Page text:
Posts tagged with Paid

Five things to know about the possible Twitter subscription service

It only took eight some-odd years, but faced with stiff competition that has dented user growth and monetization, Twitter is finally considering a paid subscription offering.

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Looking at the pros and cons of tag tracking

Firstly, thanks for all the great comments and emails I received following the first instalment of this article.

A lot of people commented on the many overlaps between the themes and particularly around the tagging requirements.

Tagging is a great area to explore, so I thought I would take this and a few of the other themes that were proffered before looking at areas to postpone focus, in the next instalment.

If you would like to see these prioritised further or which companies are differentiating themselves in this space, please let me know or add in the comments field below.

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How to benefit from the Facebook post lifecycle

Facebook and other social networks are re-organising how consumers experience the web, centring it on their personal connections and activities.

This is blurring the lines between branded content, paid advertising, and consumer conversations.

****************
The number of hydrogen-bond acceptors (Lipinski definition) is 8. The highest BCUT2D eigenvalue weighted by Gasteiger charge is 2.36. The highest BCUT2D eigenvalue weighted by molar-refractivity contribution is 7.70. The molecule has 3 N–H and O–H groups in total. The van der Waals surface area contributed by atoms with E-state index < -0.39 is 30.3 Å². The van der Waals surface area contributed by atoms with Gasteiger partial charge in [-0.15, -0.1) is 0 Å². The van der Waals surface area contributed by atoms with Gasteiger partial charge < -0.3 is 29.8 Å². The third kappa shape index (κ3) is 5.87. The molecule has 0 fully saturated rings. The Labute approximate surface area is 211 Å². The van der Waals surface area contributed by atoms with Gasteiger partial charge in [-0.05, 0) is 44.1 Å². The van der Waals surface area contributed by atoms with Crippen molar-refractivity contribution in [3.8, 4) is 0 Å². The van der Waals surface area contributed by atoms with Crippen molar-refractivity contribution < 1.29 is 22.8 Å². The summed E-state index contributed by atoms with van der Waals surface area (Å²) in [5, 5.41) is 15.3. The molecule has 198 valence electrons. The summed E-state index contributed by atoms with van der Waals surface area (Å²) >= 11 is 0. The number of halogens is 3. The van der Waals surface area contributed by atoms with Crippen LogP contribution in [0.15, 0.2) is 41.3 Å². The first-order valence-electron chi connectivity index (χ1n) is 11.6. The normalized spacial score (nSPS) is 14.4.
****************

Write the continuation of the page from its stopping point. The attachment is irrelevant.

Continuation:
Marketers therefore need to integrate owned, paid and earned social media strategies.

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I Will Tweet for $5

Do sponsored messages ever work online?

Visibility is everything online, so reaching thousands of people in an instant is something a lot of businesses crave.

This leads many brands to try sponsored messages, but do they actually work, and when they don’t work what’s the PR risk?

“I will share your messages twice over 150,000 Twitter followers and 10,000 Facebook friends to help boost your traffic views for $5” reads just one advert on Fiverr.com.

How can you lose? The seller has 299 positive reviews and 220 people have starred (liked) the service. Surely this is proof that sponsored messages work, right?

Wrong.

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Will in-app purchases for free apps lead to a second iPhone gold rush?

If you're an iPhone app developer, free versus paid can be a difficult decision. Notwithstanding widely-publicized success stories, most free apps don't make any money for their developers.

One solution: use a free, watered-down version of your app as promotion for a paid version. The freemium model does work but it's hardly perfect. The problem: Apple doesn't offer a way for app users to easily upgrade from a free version to a paid version. Developers have to create two different apps and app users have to install both.

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Freemiums vs. trials: pros and cons

When I interviewed Squarespace CEO Dane Atkinson, I asked why Squarespace chose to adopt a free trial model and not a freemium model.

Although the freemium model, in which a company mixes free services with paid upgrades, is increasingly popular because of the economy, for some online businesses, free trials are well worth a look and could even be a better fit.

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